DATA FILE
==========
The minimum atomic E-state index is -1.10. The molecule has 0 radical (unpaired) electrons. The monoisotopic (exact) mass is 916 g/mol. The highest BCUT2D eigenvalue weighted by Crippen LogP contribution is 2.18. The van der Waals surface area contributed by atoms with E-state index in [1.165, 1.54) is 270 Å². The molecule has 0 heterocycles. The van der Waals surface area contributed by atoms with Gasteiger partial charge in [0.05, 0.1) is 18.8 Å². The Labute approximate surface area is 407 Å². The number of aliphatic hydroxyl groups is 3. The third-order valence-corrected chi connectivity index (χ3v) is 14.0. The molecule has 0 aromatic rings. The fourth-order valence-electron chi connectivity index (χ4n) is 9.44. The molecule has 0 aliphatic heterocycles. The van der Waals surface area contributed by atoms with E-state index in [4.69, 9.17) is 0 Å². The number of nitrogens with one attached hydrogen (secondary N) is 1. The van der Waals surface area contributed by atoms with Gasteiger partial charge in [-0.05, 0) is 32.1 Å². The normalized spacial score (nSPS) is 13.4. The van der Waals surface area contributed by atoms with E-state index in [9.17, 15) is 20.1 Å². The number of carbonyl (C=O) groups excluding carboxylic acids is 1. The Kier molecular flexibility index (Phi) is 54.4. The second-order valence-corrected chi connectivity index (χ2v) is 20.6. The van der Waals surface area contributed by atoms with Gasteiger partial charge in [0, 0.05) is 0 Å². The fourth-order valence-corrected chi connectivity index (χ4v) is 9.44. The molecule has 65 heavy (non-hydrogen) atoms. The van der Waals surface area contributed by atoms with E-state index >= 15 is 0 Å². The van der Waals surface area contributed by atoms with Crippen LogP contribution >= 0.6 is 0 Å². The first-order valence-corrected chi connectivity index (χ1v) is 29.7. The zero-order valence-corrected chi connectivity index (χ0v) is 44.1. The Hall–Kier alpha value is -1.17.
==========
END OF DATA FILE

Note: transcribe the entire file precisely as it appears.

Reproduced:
The minimum atomic E-state index is -1.10. The molecule has 0 radical (unpaired) electrons. The monoisotopic (exact) mass is 916 g/mol. The highest BCUT2D eigenvalue weighted by Crippen LogP contribution is 2.18. The van der Waals surface area contributed by atoms with E-state index in [1.165, 1.54) is 270 Å². The molecule has 0 heterocycles. The van der Waals surface area contributed by atoms with Gasteiger partial charge in [0.05, 0.1) is 18.8 Å². The Labute approximate surface area is 407 Å². The number of aliphatic hydroxyl groups is 3. The third-order valence-corrected chi connectivity index (χ3v) is 14.0. The molecule has 0 aromatic rings. The fourth-order valence-electron chi connectivity index (χ4n) is 9.44. The molecule has 0 aliphatic heterocycles. The van der Waals surface area contributed by atoms with E-state index in [4.69, 9.17) is 0 Å². The number of nitrogens with one attached hydrogen (secondary N) is 1. The van der Waals surface area contributed by atoms with Gasteiger partial charge in [-0.05, 0) is 32.1 Å². The normalized spacial score (nSPS) is 13.4. The van der Waals surface area contributed by atoms with E-state index in [9.17, 15) is 20.1 Å². The number of carbonyl (C=O) groups excluding carboxylic acids is 1. The Kier molecular flexibility index (Phi) is 54.4. The second-order valence-corrected chi connectivity index (χ2v) is 20.6. The van der Waals surface area contributed by atoms with Gasteiger partial charge in [0, 0.05) is 0 Å². The fourth-order valence-corrected chi connectivity index (χ4v) is 9.44. The molecule has 65 heavy (non-hydrogen) atoms. The van der Waals surface area contributed by atoms with E-state index >= 15 is 0 Å². The van der Waals surface area contributed by atoms with Crippen LogP contribution >= 0.6 is 0 Å². The first-order valence-corrected chi connectivity index (χ1v) is 29.7. The zero-order valence-corrected chi connectivity index (χ0v) is 44.1. The Hall–Kier alpha value is -1.17.